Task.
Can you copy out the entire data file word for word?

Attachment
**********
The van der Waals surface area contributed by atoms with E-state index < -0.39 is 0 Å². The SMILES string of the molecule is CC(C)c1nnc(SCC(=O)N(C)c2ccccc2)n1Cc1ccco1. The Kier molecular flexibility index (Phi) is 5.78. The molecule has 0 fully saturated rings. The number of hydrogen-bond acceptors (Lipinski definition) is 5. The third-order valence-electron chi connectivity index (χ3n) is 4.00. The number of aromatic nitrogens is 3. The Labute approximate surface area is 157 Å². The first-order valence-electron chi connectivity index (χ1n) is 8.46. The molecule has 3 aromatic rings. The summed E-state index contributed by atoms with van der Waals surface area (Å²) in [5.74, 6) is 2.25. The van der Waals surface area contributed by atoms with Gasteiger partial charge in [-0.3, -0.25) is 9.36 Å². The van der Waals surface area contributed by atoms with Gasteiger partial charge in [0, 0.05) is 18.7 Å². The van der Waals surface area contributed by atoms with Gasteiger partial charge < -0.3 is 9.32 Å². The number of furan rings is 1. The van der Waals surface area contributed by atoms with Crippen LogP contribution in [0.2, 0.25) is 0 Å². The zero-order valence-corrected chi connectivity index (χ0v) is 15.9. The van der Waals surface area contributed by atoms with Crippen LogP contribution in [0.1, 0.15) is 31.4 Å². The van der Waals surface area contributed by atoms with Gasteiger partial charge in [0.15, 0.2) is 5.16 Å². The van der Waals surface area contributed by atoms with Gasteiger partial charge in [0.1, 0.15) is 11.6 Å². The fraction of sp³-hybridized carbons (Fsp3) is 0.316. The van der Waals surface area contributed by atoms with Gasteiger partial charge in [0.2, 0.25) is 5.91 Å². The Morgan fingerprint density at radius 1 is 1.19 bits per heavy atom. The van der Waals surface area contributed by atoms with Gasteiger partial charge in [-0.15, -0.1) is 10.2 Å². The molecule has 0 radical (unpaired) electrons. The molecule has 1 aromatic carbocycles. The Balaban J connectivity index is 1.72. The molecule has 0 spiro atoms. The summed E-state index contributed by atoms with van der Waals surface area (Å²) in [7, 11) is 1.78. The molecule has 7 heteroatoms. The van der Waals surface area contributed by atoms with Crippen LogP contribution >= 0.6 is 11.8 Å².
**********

The van der Waals surface area contributed by atoms with E-state index < -0.39 is 0 Å². The SMILES string of the molecule is CC(C)c1nnc(SCC(=O)N(C)c2ccccc2)n1Cc1ccco1. The Kier molecular flexibility index (Phi) is 5.78. The molecule has 0 fully saturated rings. The number of hydrogen-bond acceptors (Lipinski definition) is 5. The third-order valence-electron chi connectivity index (χ3n) is 4.00. The number of aromatic nitrogens is 3. The Labute approximate surface area is 157 Å². The first-order valence-electron chi connectivity index (χ1n) is 8.46. The molecule has 3 aromatic rings. The summed E-state index contributed by atoms with van der Waals surface area (Å²) in [5.74, 6) is 2.25. The van der Waals surface area contributed by atoms with Gasteiger partial charge in [-0.3, -0.25) is 9.36 Å². The van der Waals surface area contributed by atoms with Gasteiger partial charge in [0, 0.05) is 18.7 Å². The van der Waals surface area contributed by atoms with Gasteiger partial charge < -0.3 is 9.32 Å². The number of furan rings is 1. The van der Waals surface area contributed by atoms with Crippen LogP contribution in [0.2, 0.25) is 0 Å². The zero-order valence-corrected chi connectivity index (χ0v) is 15.9. The van der Waals surface area contributed by atoms with Crippen LogP contribution in [0.1, 0.15) is 31.4 Å². The van der Waals surface area contributed by atoms with Gasteiger partial charge in [0.15, 0.2) is 5.16 Å². The van der Waals surface area contributed by atoms with Gasteiger partial charge in [0.1, 0.15) is 11.6 Å². The fraction of sp³-hybridized carbons (Fsp3) is 0.316. The van der Waals surface area contributed by atoms with Gasteiger partial charge in [0.2, 0.25) is 5.91 Å². The Morgan fingerprint density at radius 1 is 1.19 bits per heavy atom. The van der Waals surface area contributed by atoms with Gasteiger partial charge in [-0.15, -0.1) is 10.2 Å². The molecule has 0 radical (unpaired) electrons. The molecule has 1 aromatic carbocycles. The Balaban J connectivity index is 1.72. The molecule has 0 spiro atoms. The summed E-state index contributed by atoms with van der Waals surface area (Å²) in [7, 11) is 1.78. The molecule has 7 heteroatoms. The van der Waals surface area contributed by atoms with Crippen LogP contribution >= 0.6 is 11.8 Å².